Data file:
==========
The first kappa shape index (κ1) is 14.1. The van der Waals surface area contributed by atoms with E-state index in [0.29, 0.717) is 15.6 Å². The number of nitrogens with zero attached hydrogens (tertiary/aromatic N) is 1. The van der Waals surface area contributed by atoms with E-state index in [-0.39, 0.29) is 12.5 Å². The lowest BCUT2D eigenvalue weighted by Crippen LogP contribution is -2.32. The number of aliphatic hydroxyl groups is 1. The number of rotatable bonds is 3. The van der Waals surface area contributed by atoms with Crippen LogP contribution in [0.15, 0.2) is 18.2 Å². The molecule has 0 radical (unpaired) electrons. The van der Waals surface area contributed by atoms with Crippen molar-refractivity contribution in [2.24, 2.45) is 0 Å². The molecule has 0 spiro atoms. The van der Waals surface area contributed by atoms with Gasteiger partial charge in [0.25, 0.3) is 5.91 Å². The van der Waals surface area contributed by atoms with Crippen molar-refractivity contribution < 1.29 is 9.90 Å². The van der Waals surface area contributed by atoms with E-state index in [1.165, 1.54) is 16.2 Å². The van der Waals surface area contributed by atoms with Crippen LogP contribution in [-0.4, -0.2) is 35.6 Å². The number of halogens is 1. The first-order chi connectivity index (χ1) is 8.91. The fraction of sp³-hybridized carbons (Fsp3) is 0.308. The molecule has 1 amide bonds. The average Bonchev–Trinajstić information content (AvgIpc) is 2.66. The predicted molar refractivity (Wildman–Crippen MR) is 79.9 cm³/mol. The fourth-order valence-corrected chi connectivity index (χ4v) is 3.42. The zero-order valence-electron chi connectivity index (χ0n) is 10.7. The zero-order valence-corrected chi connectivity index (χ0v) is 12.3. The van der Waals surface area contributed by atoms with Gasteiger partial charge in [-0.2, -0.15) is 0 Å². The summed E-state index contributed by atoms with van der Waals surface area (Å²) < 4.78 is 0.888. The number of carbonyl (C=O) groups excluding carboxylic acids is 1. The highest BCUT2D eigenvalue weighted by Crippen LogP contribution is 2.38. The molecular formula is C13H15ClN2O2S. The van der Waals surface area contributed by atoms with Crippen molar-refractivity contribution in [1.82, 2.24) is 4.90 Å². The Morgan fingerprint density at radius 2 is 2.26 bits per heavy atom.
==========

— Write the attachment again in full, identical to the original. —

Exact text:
The first kappa shape index (κ1) is 14.1. The van der Waals surface area contributed by atoms with E-state index in [0.29, 0.717) is 15.6 Å². The number of nitrogens with zero attached hydrogens (tertiary/aromatic N) is 1. The van der Waals surface area contributed by atoms with E-state index in [-0.39, 0.29) is 12.5 Å². The lowest BCUT2D eigenvalue weighted by Crippen LogP contribution is -2.32. The number of aliphatic hydroxyl groups is 1. The number of rotatable bonds is 3. The van der Waals surface area contributed by atoms with Crippen LogP contribution in [0.15, 0.2) is 18.2 Å². The molecule has 0 radical (unpaired) electrons. The van der Waals surface area contributed by atoms with Crippen molar-refractivity contribution in [2.24, 2.45) is 0 Å². The molecule has 0 spiro atoms. The van der Waals surface area contributed by atoms with Gasteiger partial charge in [0.25, 0.3) is 5.91 Å². The van der Waals surface area contributed by atoms with Crippen molar-refractivity contribution < 1.29 is 9.90 Å². The van der Waals surface area contributed by atoms with E-state index in [1.165, 1.54) is 16.2 Å². The van der Waals surface area contributed by atoms with Crippen LogP contribution in [-0.4, -0.2) is 35.6 Å². The number of halogens is 1. The first-order chi connectivity index (χ1) is 8.91. The fraction of sp³-hybridized carbons (Fsp3) is 0.308. The molecule has 1 amide bonds. The average Bonchev–Trinajstić information content (AvgIpc) is 2.66. The predicted molar refractivity (Wildman–Crippen MR) is 79.9 cm³/mol. The fourth-order valence-corrected chi connectivity index (χ4v) is 3.42. The zero-order valence-electron chi connectivity index (χ0n) is 10.7. The zero-order valence-corrected chi connectivity index (χ0v) is 12.3. The van der Waals surface area contributed by atoms with Gasteiger partial charge in [-0.2, -0.15) is 0 Å². The summed E-state index contributed by atoms with van der Waals surface area (Å²) < 4.78 is 0.888. The number of carbonyl (C=O) groups excluding carboxylic acids is 1. The highest BCUT2D eigenvalue weighted by Crippen LogP contribution is 2.38. The molecular formula is C13H15ClN2O2S. The van der Waals surface area contributed by atoms with Crippen molar-refractivity contribution in [1.82, 2.24) is 4.90 Å². The Morgan fingerprint density at radius 2 is 2.26 bits per heavy atom.